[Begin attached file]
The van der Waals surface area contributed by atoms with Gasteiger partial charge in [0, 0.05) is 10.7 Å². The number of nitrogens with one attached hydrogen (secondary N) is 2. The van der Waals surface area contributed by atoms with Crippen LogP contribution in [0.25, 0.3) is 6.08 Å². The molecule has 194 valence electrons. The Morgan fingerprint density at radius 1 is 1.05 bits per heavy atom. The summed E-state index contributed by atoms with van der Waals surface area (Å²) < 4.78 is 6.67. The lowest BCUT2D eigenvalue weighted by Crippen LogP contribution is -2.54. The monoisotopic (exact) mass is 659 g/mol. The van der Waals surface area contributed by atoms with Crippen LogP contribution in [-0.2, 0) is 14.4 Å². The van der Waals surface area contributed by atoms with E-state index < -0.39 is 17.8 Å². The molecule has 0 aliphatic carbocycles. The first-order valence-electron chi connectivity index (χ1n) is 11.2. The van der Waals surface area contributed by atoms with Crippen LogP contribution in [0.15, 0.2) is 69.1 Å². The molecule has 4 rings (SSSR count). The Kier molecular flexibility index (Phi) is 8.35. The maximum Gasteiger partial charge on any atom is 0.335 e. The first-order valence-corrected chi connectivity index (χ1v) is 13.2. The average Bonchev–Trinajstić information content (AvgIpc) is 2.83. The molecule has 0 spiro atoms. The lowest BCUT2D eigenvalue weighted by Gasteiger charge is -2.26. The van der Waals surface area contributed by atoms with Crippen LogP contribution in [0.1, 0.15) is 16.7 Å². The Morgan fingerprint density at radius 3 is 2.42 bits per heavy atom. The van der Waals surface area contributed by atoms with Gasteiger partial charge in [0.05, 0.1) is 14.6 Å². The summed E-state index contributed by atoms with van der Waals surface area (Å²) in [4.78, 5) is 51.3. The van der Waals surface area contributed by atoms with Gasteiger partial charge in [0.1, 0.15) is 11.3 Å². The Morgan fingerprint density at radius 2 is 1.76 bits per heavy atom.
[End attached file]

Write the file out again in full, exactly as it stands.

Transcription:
The van der Waals surface area contributed by atoms with Gasteiger partial charge in [0, 0.05) is 10.7 Å². The number of nitrogens with one attached hydrogen (secondary N) is 2. The van der Waals surface area contributed by atoms with Crippen LogP contribution in [0.25, 0.3) is 6.08 Å². The molecule has 194 valence electrons. The Morgan fingerprint density at radius 1 is 1.05 bits per heavy atom. The summed E-state index contributed by atoms with van der Waals surface area (Å²) < 4.78 is 6.67. The lowest BCUT2D eigenvalue weighted by Crippen LogP contribution is -2.54. The monoisotopic (exact) mass is 659 g/mol. The van der Waals surface area contributed by atoms with Crippen LogP contribution in [-0.2, 0) is 14.4 Å². The van der Waals surface area contributed by atoms with E-state index < -0.39 is 17.8 Å². The molecule has 0 aliphatic carbocycles. The first-order valence-electron chi connectivity index (χ1n) is 11.2. The van der Waals surface area contributed by atoms with Crippen LogP contribution in [0.15, 0.2) is 69.1 Å². The molecule has 4 rings (SSSR count). The Kier molecular flexibility index (Phi) is 8.35. The maximum Gasteiger partial charge on any atom is 0.335 e. The first-order valence-corrected chi connectivity index (χ1v) is 13.2. The average Bonchev–Trinajstić information content (AvgIpc) is 2.83. The molecule has 0 spiro atoms. The lowest BCUT2D eigenvalue weighted by Gasteiger charge is -2.26. The van der Waals surface area contributed by atoms with Crippen LogP contribution in [0.1, 0.15) is 16.7 Å². The Morgan fingerprint density at radius 3 is 2.42 bits per heavy atom. The van der Waals surface area contributed by atoms with Gasteiger partial charge in [0.05, 0.1) is 14.6 Å². The summed E-state index contributed by atoms with van der Waals surface area (Å²) in [4.78, 5) is 51.3. The van der Waals surface area contributed by atoms with Gasteiger partial charge in [0.1, 0.15) is 11.3 Å². The Morgan fingerprint density at radius 2 is 1.76 bits per heavy atom.